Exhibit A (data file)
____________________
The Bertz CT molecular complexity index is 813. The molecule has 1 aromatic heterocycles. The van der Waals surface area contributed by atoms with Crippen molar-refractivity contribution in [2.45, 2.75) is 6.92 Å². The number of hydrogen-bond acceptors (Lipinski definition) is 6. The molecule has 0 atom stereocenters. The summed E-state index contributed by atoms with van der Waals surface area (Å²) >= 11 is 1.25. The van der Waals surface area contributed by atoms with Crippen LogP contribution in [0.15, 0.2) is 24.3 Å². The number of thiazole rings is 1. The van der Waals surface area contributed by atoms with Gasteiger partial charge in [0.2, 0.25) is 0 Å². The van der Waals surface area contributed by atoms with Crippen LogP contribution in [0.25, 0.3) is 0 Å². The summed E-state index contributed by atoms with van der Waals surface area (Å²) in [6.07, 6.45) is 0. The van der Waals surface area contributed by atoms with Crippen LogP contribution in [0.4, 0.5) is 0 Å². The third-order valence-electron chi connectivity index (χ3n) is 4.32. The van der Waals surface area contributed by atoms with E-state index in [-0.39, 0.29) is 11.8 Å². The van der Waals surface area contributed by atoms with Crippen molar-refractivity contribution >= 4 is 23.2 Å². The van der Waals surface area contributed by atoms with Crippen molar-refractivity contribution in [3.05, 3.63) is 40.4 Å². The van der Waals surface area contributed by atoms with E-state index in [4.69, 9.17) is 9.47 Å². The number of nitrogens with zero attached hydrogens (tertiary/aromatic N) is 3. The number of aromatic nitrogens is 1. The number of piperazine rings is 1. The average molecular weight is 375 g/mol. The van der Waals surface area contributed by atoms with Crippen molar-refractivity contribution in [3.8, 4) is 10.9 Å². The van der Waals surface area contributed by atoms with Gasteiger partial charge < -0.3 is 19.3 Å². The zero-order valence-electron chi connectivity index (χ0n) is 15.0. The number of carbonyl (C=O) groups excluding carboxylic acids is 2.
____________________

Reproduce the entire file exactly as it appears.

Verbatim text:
The Bertz CT molecular complexity index is 813. The molecule has 1 aromatic heterocycles. The van der Waals surface area contributed by atoms with Crippen molar-refractivity contribution in [2.45, 2.75) is 6.92 Å². The number of hydrogen-bond acceptors (Lipinski definition) is 6. The molecule has 0 atom stereocenters. The summed E-state index contributed by atoms with van der Waals surface area (Å²) >= 11 is 1.25. The van der Waals surface area contributed by atoms with Crippen LogP contribution in [0.15, 0.2) is 24.3 Å². The number of thiazole rings is 1. The van der Waals surface area contributed by atoms with Gasteiger partial charge in [0.2, 0.25) is 0 Å². The van der Waals surface area contributed by atoms with Crippen LogP contribution in [0.25, 0.3) is 0 Å². The summed E-state index contributed by atoms with van der Waals surface area (Å²) in [6.07, 6.45) is 0. The van der Waals surface area contributed by atoms with Crippen LogP contribution in [0.4, 0.5) is 0 Å². The third-order valence-electron chi connectivity index (χ3n) is 4.32. The van der Waals surface area contributed by atoms with E-state index in [-0.39, 0.29) is 11.8 Å². The van der Waals surface area contributed by atoms with Crippen molar-refractivity contribution >= 4 is 23.2 Å². The van der Waals surface area contributed by atoms with Crippen molar-refractivity contribution in [3.05, 3.63) is 40.4 Å². The van der Waals surface area contributed by atoms with E-state index in [4.69, 9.17) is 9.47 Å². The number of nitrogens with zero attached hydrogens (tertiary/aromatic N) is 3. The number of aromatic nitrogens is 1. The number of piperazine rings is 1. The average molecular weight is 375 g/mol. The van der Waals surface area contributed by atoms with Crippen molar-refractivity contribution in [3.8, 4) is 10.9 Å². The van der Waals surface area contributed by atoms with Gasteiger partial charge < -0.3 is 19.3 Å². The zero-order valence-electron chi connectivity index (χ0n) is 15.0. The number of carbonyl (C=O) groups excluding carboxylic acids is 2.